For the models above to be useful we have to estimate the unknown $\beta$ s. In the first example, we want to describe a physical process for which we can’t have unknown parameters. In the second example, we better understand inheritance by estimating how much, on average, the father’s height affects the son’s height. In the final example, we want to determine if there is in fact a difference: if $\beta_1 \neq 0$.

The standard approach in science is to find the values that minimize the distance of the fitted model to the data. The following is called the least squares (LS) equation and we will see it often in this chapter:

Once we find the minimum, we will call the values the least squares estimates (LSE) and denote them with $\hat{\beta}$. The quantity obtained when evaluating the least square equation at the estimates is called the residual sum of squares (RSS). Since all these quantities depend on $Y$, they are random variables. The $\hat{\beta}$ s are random variables and we will eventually perform inference on them.

#### Falling object example revisited

Thanks to my high school physics teacher, I know that the equation for the trajectory of a falling object is:

with $h_0$ and $v_0$ the starting height and velocity respectively. The data we simulated above followed this equation and added measurement error to simulate n observations for dropping the ball $(v_0=0)$ from the tower of Pisa $(h_0=56.67)$. This is why we used this code to simulate data:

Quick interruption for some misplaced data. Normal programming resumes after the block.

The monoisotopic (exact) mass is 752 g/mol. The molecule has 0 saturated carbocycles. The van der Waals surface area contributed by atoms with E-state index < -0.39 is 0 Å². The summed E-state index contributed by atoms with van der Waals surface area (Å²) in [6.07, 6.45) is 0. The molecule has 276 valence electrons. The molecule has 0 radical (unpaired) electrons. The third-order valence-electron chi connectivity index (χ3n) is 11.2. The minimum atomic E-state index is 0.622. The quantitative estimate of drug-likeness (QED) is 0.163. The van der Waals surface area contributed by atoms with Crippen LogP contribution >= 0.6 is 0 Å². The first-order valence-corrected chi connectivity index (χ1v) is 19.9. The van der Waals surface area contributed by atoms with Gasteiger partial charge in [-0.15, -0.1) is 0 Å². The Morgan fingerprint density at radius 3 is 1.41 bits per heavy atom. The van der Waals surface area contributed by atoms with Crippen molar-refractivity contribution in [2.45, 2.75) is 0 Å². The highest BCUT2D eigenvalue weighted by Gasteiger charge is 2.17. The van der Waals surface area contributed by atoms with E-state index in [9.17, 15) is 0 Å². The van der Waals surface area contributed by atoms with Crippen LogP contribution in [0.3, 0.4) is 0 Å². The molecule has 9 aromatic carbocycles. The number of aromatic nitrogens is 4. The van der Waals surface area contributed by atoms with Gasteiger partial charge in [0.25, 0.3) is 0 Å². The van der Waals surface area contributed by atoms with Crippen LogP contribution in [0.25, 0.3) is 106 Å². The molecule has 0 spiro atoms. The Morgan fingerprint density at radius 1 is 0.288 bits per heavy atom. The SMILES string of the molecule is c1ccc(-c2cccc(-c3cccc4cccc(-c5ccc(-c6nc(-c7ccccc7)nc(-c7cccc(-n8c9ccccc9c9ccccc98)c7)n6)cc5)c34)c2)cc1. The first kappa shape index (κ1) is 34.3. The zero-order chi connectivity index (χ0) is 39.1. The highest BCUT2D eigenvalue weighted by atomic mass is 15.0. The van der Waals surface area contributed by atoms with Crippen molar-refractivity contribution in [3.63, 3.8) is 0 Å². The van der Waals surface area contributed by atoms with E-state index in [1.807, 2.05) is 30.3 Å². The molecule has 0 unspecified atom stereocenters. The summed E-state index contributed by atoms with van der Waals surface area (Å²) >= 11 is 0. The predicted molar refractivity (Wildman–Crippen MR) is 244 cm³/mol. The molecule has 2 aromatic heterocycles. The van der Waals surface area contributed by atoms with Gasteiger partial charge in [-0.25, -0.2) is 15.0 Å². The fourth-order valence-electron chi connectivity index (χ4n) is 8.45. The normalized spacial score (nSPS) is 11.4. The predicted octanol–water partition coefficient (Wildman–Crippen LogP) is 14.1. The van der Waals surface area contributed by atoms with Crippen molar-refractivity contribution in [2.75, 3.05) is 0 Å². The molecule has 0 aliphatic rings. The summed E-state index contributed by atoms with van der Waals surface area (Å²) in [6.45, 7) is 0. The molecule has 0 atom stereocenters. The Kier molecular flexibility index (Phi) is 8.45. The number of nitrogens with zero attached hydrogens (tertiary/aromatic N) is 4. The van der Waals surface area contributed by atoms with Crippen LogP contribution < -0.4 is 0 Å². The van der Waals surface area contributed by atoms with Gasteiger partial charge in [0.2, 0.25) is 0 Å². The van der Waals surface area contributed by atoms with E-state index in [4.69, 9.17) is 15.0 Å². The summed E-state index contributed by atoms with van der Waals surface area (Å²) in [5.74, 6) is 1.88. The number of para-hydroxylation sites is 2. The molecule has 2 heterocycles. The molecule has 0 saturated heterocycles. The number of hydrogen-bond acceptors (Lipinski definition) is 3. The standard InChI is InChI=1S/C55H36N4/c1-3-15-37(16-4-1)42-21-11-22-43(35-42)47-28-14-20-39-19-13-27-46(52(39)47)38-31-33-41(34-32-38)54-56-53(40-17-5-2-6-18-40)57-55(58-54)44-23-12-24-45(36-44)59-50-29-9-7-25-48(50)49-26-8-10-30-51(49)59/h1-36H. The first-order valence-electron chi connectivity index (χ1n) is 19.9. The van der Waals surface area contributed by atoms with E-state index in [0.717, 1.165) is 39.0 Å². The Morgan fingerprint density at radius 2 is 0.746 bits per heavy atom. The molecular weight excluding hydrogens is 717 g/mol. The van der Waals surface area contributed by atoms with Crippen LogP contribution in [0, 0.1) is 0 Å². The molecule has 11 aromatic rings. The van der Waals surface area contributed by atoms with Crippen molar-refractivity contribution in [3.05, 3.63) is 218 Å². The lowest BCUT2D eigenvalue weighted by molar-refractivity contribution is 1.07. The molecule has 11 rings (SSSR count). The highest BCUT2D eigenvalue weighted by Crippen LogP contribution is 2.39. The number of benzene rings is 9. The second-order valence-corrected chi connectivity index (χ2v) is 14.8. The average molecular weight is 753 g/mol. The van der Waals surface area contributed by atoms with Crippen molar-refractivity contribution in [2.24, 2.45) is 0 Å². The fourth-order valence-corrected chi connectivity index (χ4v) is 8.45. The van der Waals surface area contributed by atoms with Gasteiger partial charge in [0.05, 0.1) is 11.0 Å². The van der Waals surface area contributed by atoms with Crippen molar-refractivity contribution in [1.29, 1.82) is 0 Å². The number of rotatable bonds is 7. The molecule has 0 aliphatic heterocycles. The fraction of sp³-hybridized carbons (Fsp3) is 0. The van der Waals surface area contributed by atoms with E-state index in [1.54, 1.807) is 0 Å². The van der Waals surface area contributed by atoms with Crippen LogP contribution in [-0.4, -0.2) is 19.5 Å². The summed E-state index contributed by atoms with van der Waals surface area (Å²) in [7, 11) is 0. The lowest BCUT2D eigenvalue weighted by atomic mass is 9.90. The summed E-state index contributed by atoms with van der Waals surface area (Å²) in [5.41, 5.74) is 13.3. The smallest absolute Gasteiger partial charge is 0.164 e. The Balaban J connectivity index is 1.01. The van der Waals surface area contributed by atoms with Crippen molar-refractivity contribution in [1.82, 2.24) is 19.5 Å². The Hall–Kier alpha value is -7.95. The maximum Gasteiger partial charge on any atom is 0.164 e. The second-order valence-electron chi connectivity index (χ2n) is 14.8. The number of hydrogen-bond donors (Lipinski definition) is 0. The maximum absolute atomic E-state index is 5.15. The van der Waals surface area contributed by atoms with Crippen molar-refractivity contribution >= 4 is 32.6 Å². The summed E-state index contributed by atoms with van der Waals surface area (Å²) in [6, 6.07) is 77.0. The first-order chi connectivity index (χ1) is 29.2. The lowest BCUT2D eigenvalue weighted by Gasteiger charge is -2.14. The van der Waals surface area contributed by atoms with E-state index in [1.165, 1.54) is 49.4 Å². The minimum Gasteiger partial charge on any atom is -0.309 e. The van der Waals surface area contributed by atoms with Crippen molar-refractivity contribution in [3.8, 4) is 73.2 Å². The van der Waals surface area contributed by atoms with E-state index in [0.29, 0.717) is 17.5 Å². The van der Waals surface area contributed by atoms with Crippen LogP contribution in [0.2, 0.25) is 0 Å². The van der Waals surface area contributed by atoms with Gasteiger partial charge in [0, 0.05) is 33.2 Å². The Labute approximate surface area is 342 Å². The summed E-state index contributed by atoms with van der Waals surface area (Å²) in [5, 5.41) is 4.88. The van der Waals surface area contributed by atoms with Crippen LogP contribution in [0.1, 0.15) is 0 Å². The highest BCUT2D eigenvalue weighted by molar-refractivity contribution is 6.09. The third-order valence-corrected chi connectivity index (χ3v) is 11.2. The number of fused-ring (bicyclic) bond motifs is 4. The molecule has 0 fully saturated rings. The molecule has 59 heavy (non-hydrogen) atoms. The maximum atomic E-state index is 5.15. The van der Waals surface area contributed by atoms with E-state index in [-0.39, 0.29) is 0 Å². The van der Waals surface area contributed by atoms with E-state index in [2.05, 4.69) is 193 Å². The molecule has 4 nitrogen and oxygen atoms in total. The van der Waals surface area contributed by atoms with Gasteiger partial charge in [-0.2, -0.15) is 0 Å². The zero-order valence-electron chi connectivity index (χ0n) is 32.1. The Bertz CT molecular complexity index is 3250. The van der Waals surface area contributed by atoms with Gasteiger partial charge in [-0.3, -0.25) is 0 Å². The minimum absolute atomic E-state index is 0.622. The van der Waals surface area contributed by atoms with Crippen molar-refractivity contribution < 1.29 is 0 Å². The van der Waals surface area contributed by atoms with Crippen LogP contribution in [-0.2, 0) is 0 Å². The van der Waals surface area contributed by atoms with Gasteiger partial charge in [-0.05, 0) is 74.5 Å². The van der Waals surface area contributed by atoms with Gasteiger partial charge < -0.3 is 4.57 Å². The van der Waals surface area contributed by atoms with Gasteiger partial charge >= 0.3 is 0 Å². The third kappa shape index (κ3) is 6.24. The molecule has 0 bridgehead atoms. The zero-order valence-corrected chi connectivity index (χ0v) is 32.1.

g <- 9.8 ##meters per second
n <- 25
tt <- seq(0,3.4,len=n) ##time in secs, t is a base function
f <- 56.67  - 0.5*g*tt^2
y <-  f + rnorm(n,sd=1)


Here is what the data looks like with the solid line representing the true trajectory:

plot(tt,y,ylab="Distance in meters",xlab="Time in seconds")
lines(tt,f,col=2) But we were pretending to be Galileo and so we don’t know the parameters in the model. The data does suggest it is a parabola, so we model it as such:

How do we find the LSE?

#### The lm function

In R we can fit this model by simply using the lm function. We will describe this function in detail later, but here is a preview:

tt2 <-tt^2
fit <- lm(y~tt+tt2)
summary(fit)\$coef

##               Estimate Std. Error    t value     Pr(>|t|)
## (Intercept) 57.1047803  0.4996845 114.281666 5.119823e-32
## tt          -0.4460393  0.6806757  -0.655289 5.190757e-01
## tt2         -4.7471698  0.1933701 -24.549662 1.767229e-17


It gives us the LSE, as well as standard errors and p-values.

Part of what we do in this section is to explain the mathematics behind this function.

#### The least squares estimate (LSE)

Let’s write a function that computes the RSS for any vector $\beta$:

rss <- function(Beta0,Beta1,Beta2){
r <- y - (Beta0+Beta1*tt+Beta2*tt^2)
return(sum(r^2))
}


So for any three dimensional vector we get an RSS. Here is a plot of the RSS as a function of $\beta_2$ when we keep the other two fixed:

Beta2s<- seq(-10,0,len=100)
##Let's add another curve fixing another pair:
Beta2s<- seq(-10,0,len=100) Trial and error here is not going to work. Instead, we can use calculus: take the partial derivatives, set them to 0 and solve. Of course, if we have many parameters, these equations can get rather complex. Linear algebra provides a compact and general way of solving this problem. We described how we can use math to show that if you keep $X$ fixed (condition to be $x$) the distribution of $Y$ is normally distributed with mean: $\mu_x +\sigma_y \rho \left(\frac{x-\mu_x}{\sigma_x}\right)$ and standard deviation $\sigma_y \sqrt{1-\rho^2}$. Note that $\rho$ is the correlation between $Y$ and $X$ , which implies that if we fix $X=x$, $Y$ does in fact follow a linear model. The $\beta_0$ and $\beta_1$ parameters in our simple linear model can be expressed in terms of $\mu_x,\mu_y,\sigma_x,\sigma_y$, and $\rho$.